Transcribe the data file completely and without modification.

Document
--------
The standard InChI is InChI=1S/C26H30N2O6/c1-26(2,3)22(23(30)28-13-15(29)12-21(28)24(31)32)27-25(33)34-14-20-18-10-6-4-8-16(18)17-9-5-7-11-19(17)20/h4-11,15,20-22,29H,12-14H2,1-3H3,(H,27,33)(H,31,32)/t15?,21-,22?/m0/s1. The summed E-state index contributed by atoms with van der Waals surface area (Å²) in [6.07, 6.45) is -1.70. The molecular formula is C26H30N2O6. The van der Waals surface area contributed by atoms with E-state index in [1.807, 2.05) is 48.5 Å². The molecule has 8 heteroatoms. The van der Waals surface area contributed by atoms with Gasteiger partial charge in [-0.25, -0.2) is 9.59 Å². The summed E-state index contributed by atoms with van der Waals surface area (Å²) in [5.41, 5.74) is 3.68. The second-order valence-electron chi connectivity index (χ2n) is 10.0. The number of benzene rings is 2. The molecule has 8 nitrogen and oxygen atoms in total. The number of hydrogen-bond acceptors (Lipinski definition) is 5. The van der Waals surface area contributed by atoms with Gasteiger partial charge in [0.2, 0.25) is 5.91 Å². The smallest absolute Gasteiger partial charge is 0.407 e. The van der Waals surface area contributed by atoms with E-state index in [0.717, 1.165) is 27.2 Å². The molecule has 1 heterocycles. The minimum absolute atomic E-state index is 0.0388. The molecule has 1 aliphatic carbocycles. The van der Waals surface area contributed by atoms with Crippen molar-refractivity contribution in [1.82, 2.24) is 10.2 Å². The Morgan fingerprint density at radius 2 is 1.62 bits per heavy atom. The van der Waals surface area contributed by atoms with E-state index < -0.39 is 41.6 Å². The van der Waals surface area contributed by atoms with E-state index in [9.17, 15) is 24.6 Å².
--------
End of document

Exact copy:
The standard InChI is InChI=1S/C26H30N2O6/c1-26(2,3)22(23(30)28-13-15(29)12-21(28)24(31)32)27-25(33)34-14-20-18-10-6-4-8-16(18)17-9-5-7-11-19(17)20/h4-11,15,20-22,29H,12-14H2,1-3H3,(H,27,33)(H,31,32)/t15?,21-,22?/m0/s1. The summed E-state index contributed by atoms with van der Waals surface area (Å²) in [6.07, 6.45) is -1.70. The molecular formula is C26H30N2O6. The van der Waals surface area contributed by atoms with E-state index in [1.807, 2.05) is 48.5 Å². The molecule has 8 heteroatoms. The van der Waals surface area contributed by atoms with Gasteiger partial charge in [-0.25, -0.2) is 9.59 Å². The summed E-state index contributed by atoms with van der Waals surface area (Å²) in [5.41, 5.74) is 3.68. The second-order valence-electron chi connectivity index (χ2n) is 10.0. The number of benzene rings is 2. The molecule has 8 nitrogen and oxygen atoms in total. The number of hydrogen-bond acceptors (Lipinski definition) is 5. The van der Waals surface area contributed by atoms with Gasteiger partial charge in [0.2, 0.25) is 5.91 Å². The smallest absolute Gasteiger partial charge is 0.407 e. The van der Waals surface area contributed by atoms with E-state index in [0.717, 1.165) is 27.2 Å². The molecule has 1 heterocycles. The minimum absolute atomic E-state index is 0.0388. The molecule has 1 aliphatic carbocycles. The van der Waals surface area contributed by atoms with Crippen molar-refractivity contribution in [1.82, 2.24) is 10.2 Å². The Morgan fingerprint density at radius 2 is 1.62 bits per heavy atom. The van der Waals surface area contributed by atoms with E-state index < -0.39 is 41.6 Å². The van der Waals surface area contributed by atoms with E-state index in [9.17, 15) is 24.6 Å².